Is the Sun rising on solar energy?

From the relatively basic idea of concentrating the Sun's rays to start fires or burn holes, to the much more sophisticated concepts embodied in today's systems for producing solar electricity, the concept of...

From the relatively basic idea of concentrating the Sun's rays to start fires or burn holes, to the much more sophisticated concepts embodied in today's systems for producing solar electricity, the concept of harnessing energy from sunlight has been translated into many forms over the years. In fact, tapping the Sun's potential as a virtually unlimited source of energy has been a tantalizing—but largely unrealized—vision that's now taking on increasing significance as the global consumption of energy stretches the long-term capacity of the Earth's nonrenewable natural resources. Although conventional photovoltaic cells have been around since the late 1950s, solar electricity still only contributes less than 1% to global electric power generation according to Strategies Unlimited, a PennWell company that has been tracking photovoltaic markets for 25 years. Hurdles to widespread commercial implementation of solar electricity generation include the lack of sunlight in certain regions and the relative inefficiency and cost of the photovoltaic cells, which have made it difficult for solar systems to compete economically with the entrenched infrastructure of existing alternatives.

It appears, though, that the balance is starting to tip more in favor of solar power. Driven by manufacturing process improvements, efficiency gains, and competition—and buoyed in part by government support for solar energy in Japan, Germany, and California—photovoltaic cell and module shipments have grown at a very respectable compound annual rate of 39% since 1998, according to Strategies Unlimited (see www.strategies-u.com). Last year's shipments increased by 49% compared to 2001 to reach a peak power capacity of almost 508 MW. In the future, additional growth will likely come from new applications for solar power beyond simply generating electricity for a national grid. Potential applications range from "blackout proof" solar-powered traffic signals to powering homes in remote locations (see p. 59). Additional advances include alternative materials systems for the photovoltaic cells and improvements in the efficiency with which electricity is used (such as solid-state lighting; see p. 99). These efforts will contribute to the future growth of economical solar energy production. Given the additional benefits of reduced pollution and lower greenhouse-gas emissions, perhaps we are seeing the dawn of a new era of solar power.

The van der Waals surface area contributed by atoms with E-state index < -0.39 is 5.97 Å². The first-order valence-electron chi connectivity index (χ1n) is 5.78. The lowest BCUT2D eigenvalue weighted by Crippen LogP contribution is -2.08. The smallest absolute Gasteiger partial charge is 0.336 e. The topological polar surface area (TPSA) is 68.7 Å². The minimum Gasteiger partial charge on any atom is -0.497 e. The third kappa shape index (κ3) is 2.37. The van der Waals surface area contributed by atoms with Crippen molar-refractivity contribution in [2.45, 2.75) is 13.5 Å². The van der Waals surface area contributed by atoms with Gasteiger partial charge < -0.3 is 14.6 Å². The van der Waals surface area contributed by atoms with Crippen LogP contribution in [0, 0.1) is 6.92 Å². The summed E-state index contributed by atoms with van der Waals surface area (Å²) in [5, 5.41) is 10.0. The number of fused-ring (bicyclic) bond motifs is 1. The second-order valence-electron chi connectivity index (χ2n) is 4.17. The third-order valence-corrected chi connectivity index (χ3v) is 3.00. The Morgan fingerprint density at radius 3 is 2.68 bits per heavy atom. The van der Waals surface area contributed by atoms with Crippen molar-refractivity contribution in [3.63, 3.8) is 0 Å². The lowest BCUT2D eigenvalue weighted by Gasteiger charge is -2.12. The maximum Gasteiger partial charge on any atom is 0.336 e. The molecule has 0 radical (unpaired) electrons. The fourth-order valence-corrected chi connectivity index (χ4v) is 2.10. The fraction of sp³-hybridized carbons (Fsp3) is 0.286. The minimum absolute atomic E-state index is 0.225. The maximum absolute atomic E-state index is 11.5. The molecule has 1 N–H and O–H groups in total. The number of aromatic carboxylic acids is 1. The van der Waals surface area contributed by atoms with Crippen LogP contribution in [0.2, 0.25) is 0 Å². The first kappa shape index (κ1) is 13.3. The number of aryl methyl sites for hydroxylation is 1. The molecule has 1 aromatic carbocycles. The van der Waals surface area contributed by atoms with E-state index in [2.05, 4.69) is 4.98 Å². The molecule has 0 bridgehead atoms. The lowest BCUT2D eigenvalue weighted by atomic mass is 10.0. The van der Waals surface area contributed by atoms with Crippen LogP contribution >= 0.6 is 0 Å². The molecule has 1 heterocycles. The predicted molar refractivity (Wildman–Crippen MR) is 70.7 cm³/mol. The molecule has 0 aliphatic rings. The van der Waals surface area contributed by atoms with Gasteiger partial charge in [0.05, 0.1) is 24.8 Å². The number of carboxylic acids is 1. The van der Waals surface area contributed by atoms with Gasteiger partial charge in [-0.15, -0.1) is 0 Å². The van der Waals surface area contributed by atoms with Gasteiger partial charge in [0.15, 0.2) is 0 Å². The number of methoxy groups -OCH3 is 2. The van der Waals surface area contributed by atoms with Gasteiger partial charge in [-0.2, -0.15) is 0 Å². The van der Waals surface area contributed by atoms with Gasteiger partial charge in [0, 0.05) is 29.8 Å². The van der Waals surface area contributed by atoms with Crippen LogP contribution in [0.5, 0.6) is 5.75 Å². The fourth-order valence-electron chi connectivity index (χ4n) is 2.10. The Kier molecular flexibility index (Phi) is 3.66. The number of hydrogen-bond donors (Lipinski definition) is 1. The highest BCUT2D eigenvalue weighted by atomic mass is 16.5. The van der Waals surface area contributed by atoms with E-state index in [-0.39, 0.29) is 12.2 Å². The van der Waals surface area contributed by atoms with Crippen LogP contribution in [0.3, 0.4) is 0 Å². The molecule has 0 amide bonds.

Stephen G. Anderson
Associate Publisher/Editor in Chief
stevega@pennwell.com

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